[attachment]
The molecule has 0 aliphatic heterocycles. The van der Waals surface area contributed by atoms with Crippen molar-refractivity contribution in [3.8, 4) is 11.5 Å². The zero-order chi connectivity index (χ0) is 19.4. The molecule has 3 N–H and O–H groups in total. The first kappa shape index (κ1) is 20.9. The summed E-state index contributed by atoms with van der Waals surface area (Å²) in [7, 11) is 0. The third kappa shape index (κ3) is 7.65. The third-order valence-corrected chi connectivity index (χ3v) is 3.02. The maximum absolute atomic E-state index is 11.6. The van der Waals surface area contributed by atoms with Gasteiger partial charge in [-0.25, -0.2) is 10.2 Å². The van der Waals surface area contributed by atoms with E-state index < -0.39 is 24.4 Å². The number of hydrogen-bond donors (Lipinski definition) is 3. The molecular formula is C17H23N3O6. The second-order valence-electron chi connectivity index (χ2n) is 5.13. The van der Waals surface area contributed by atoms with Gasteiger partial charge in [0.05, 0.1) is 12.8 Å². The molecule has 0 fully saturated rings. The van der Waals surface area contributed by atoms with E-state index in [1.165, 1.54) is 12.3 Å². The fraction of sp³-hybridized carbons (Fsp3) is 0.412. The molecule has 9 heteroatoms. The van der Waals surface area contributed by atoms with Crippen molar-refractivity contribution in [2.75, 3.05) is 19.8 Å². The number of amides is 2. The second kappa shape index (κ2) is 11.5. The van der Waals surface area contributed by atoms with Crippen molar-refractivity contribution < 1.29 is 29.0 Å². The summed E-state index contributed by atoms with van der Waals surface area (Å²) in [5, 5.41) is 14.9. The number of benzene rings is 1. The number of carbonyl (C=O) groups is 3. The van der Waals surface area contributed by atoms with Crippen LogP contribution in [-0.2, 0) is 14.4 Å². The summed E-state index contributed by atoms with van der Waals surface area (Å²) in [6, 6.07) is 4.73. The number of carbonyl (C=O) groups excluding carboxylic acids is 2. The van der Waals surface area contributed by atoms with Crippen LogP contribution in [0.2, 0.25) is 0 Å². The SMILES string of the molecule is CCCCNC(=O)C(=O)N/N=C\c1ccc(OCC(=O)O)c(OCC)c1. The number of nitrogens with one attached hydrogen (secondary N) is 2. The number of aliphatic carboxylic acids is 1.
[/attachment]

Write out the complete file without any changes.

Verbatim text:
The molecule has 0 aliphatic heterocycles. The van der Waals surface area contributed by atoms with Crippen molar-refractivity contribution in [3.8, 4) is 11.5 Å². The zero-order chi connectivity index (χ0) is 19.4. The molecule has 3 N–H and O–H groups in total. The first kappa shape index (κ1) is 20.9. The summed E-state index contributed by atoms with van der Waals surface area (Å²) in [7, 11) is 0. The third kappa shape index (κ3) is 7.65. The third-order valence-corrected chi connectivity index (χ3v) is 3.02. The maximum absolute atomic E-state index is 11.6. The van der Waals surface area contributed by atoms with Gasteiger partial charge in [-0.25, -0.2) is 10.2 Å². The van der Waals surface area contributed by atoms with E-state index < -0.39 is 24.4 Å². The number of hydrogen-bond donors (Lipinski definition) is 3. The molecular formula is C17H23N3O6. The second-order valence-electron chi connectivity index (χ2n) is 5.13. The van der Waals surface area contributed by atoms with Gasteiger partial charge in [0.05, 0.1) is 12.8 Å². The molecule has 0 fully saturated rings. The van der Waals surface area contributed by atoms with E-state index in [1.165, 1.54) is 12.3 Å². The fraction of sp³-hybridized carbons (Fsp3) is 0.412. The molecule has 9 heteroatoms. The van der Waals surface area contributed by atoms with Crippen molar-refractivity contribution in [2.75, 3.05) is 19.8 Å². The number of amides is 2. The second kappa shape index (κ2) is 11.5. The van der Waals surface area contributed by atoms with Crippen molar-refractivity contribution < 1.29 is 29.0 Å². The summed E-state index contributed by atoms with van der Waals surface area (Å²) in [5, 5.41) is 14.9. The number of benzene rings is 1. The number of carbonyl (C=O) groups is 3. The van der Waals surface area contributed by atoms with Crippen LogP contribution in [-0.2, 0) is 14.4 Å². The summed E-state index contributed by atoms with van der Waals surface area (Å²) in [6, 6.07) is 4.73. The number of carbonyl (C=O) groups excluding carboxylic acids is 2. The van der Waals surface area contributed by atoms with Crippen LogP contribution in [0.2, 0.25) is 0 Å². The SMILES string of the molecule is CCCCNC(=O)C(=O)N/N=C\c1ccc(OCC(=O)O)c(OCC)c1. The number of nitrogens with one attached hydrogen (secondary N) is 2. The number of aliphatic carboxylic acids is 1.